Weight Loss: Faster Diets Are Good Too, Shows Study

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American adults are more obese than ever and still growing larger. It's a problem that millions struggle with and one that helps make weight loss a billion-dollar industry.

Though fad diet books are immensely popular, slow and steady weight loss has long been recommended by health professionals. Now new research is showing that quick-loss diets might actually have some merit.

The study, published today in The Lancet Diabetes & Endocrinology, pitted current dietary guidelines against more rapid weight loss techniques. Researchers found that obese people are more likely to lose a substantial amount of weight if that weight is lost rapidly.

The study looked at 200 obese adults who were put on either a 12-week diet of 450 to 800 calories per day or a more gradual 36-week diet. Participants on the 12-week diet were more likely to reach the 12.5 percent weight loss goal of the study. Those on the 36-week diet were more likely to drop the program early.

“Global guidelines recommend gradual weight loss for the treatment of obesity, reflecting the widely-held belief that fast weight loss is more quickly regained," said Katrina Purcell, co-author of the study and a dietitian at the University of Melbourne. "However, our results show that an obese person is more likely to achieve a weight loss target of 12.5 percent weight loss, and less likely to drop out of their weight loss program, if losing weight is done quickly.”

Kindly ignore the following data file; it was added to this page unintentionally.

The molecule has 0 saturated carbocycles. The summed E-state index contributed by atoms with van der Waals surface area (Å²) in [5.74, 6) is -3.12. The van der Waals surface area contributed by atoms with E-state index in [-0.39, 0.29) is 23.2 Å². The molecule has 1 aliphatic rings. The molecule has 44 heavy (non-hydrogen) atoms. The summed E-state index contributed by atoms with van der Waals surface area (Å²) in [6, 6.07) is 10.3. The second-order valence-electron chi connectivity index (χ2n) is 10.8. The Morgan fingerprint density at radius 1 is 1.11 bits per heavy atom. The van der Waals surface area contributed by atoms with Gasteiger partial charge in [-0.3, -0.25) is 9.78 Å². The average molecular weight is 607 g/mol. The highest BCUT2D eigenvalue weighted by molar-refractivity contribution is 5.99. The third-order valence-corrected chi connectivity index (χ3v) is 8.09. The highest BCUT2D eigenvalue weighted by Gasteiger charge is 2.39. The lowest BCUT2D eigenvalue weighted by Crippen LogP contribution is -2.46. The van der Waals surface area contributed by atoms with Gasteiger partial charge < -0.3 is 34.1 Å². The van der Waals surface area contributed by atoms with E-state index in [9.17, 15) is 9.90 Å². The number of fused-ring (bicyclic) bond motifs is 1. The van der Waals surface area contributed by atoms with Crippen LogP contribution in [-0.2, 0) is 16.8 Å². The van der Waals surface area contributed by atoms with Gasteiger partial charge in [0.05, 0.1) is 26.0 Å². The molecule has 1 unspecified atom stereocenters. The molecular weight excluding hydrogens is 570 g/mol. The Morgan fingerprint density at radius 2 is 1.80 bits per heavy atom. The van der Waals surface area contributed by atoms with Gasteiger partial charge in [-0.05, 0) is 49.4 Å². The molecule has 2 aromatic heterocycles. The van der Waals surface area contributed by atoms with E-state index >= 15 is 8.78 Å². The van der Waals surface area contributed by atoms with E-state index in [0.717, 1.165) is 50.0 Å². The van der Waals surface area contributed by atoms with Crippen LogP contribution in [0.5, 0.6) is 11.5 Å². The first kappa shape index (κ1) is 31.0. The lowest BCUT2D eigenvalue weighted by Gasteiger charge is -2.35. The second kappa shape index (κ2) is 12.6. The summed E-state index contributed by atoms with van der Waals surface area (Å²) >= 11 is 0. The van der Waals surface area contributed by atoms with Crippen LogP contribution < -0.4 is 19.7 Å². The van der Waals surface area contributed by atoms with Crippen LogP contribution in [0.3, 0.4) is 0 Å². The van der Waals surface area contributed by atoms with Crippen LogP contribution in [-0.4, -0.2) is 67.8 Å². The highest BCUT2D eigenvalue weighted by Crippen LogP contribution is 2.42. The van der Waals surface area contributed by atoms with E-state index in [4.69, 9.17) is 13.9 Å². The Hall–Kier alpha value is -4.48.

Purcell and her colleagues suggested that the small amount of carbohydrates seen in quick-loss diets could help promote satiety. The study's authors also hypothesized that ketone production resulting from low-calorie diets could be influencing the greater weight loss seen in the study.

As for the canard that diets simply don't work, the study did find that dieters are likely to gain back weight after ending a diet. Whether weight is lost quickly or slowly, dieters were found to have regained an average of around 71 percent of their lost weight three years after the diet ended.